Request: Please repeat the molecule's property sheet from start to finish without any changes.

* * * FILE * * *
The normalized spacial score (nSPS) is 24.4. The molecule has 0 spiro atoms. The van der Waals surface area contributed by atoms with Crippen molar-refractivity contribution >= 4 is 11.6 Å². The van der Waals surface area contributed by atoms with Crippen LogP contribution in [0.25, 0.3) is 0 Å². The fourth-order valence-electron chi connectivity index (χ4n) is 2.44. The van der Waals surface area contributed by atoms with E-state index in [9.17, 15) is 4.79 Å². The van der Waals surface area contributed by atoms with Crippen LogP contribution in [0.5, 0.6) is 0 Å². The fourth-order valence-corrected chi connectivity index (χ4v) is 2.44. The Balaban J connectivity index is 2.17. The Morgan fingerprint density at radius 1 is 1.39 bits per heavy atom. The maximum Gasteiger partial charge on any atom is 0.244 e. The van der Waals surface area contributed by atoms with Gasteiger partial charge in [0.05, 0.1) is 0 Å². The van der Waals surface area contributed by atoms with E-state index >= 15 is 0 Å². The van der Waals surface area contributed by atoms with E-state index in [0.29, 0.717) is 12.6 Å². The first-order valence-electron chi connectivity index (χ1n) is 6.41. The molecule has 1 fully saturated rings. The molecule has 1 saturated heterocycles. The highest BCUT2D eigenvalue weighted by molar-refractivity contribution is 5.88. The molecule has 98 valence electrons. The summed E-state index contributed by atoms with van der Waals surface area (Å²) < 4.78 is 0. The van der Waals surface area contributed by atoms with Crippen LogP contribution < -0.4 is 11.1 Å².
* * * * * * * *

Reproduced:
The normalized spacial score (nSPS) is 24.4. The molecule has 0 spiro atoms. The van der Waals surface area contributed by atoms with Crippen molar-refractivity contribution >= 4 is 11.6 Å². The van der Waals surface area contributed by atoms with Crippen LogP contribution in [0.25, 0.3) is 0 Å². The fourth-order valence-electron chi connectivity index (χ4n) is 2.44. The van der Waals surface area contributed by atoms with E-state index in [9.17, 15) is 4.79 Å². The van der Waals surface area contributed by atoms with Crippen LogP contribution in [0.5, 0.6) is 0 Å². The fourth-order valence-corrected chi connectivity index (χ4v) is 2.44. The Balaban J connectivity index is 2.17. The Morgan fingerprint density at radius 1 is 1.39 bits per heavy atom. The maximum Gasteiger partial charge on any atom is 0.244 e. The van der Waals surface area contributed by atoms with Gasteiger partial charge in [0.05, 0.1) is 0 Å². The van der Waals surface area contributed by atoms with E-state index >= 15 is 0 Å². The van der Waals surface area contributed by atoms with E-state index in [0.29, 0.717) is 12.6 Å². The first-order valence-electron chi connectivity index (χ1n) is 6.41. The molecule has 1 fully saturated rings. The molecule has 1 saturated heterocycles. The highest BCUT2D eigenvalue weighted by molar-refractivity contribution is 5.88. The molecule has 98 valence electrons. The summed E-state index contributed by atoms with van der Waals surface area (Å²) < 4.78 is 0. The van der Waals surface area contributed by atoms with Crippen LogP contribution < -0.4 is 11.1 Å².